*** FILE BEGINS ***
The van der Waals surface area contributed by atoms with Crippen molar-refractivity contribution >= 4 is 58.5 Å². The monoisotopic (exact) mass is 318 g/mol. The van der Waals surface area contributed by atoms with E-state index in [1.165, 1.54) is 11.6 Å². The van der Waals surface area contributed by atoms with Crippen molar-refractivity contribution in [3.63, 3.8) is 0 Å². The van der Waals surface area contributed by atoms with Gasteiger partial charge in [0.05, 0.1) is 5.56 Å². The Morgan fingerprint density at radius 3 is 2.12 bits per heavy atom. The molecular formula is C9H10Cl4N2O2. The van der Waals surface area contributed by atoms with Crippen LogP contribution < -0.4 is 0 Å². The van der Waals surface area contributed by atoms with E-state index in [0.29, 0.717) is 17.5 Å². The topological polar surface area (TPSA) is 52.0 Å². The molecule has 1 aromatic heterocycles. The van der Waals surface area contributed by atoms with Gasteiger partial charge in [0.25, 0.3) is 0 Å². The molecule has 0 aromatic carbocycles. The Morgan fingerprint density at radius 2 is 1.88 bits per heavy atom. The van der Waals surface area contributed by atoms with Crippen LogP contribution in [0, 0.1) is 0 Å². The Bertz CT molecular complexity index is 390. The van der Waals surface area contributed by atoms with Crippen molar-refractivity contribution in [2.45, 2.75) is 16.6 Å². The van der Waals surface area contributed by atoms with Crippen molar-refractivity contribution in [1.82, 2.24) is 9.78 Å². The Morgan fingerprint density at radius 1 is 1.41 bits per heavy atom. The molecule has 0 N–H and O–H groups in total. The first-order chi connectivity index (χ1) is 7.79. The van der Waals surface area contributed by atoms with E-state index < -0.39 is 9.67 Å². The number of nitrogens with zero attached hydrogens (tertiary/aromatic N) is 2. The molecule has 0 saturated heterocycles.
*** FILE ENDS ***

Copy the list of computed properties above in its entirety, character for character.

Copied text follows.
The van der Waals surface area contributed by atoms with Crippen molar-refractivity contribution >= 4 is 58.5 Å². The monoisotopic (exact) mass is 318 g/mol. The van der Waals surface area contributed by atoms with E-state index in [1.165, 1.54) is 11.6 Å². The van der Waals surface area contributed by atoms with Crippen molar-refractivity contribution in [3.63, 3.8) is 0 Å². The van der Waals surface area contributed by atoms with Gasteiger partial charge in [0.05, 0.1) is 5.56 Å². The Morgan fingerprint density at radius 3 is 2.12 bits per heavy atom. The molecular formula is C9H10Cl4N2O2. The van der Waals surface area contributed by atoms with Crippen LogP contribution < -0.4 is 0 Å². The van der Waals surface area contributed by atoms with E-state index in [0.29, 0.717) is 17.5 Å². The topological polar surface area (TPSA) is 52.0 Å². The molecule has 1 aromatic heterocycles. The van der Waals surface area contributed by atoms with Gasteiger partial charge in [0.25, 0.3) is 0 Å². The molecule has 0 aromatic carbocycles. The Morgan fingerprint density at radius 2 is 1.88 bits per heavy atom. The van der Waals surface area contributed by atoms with Crippen LogP contribution in [0, 0.1) is 0 Å². The Bertz CT molecular complexity index is 390. The van der Waals surface area contributed by atoms with Crippen molar-refractivity contribution in [2.45, 2.75) is 16.6 Å². The van der Waals surface area contributed by atoms with Crippen molar-refractivity contribution in [1.82, 2.24) is 9.78 Å². The Morgan fingerprint density at radius 1 is 1.41 bits per heavy atom. The molecule has 0 N–H and O–H groups in total. The first-order chi connectivity index (χ1) is 7.79. The van der Waals surface area contributed by atoms with E-state index < -0.39 is 9.67 Å². The number of nitrogens with zero attached hydrogens (tertiary/aromatic N) is 2. The molecule has 0 saturated heterocycles.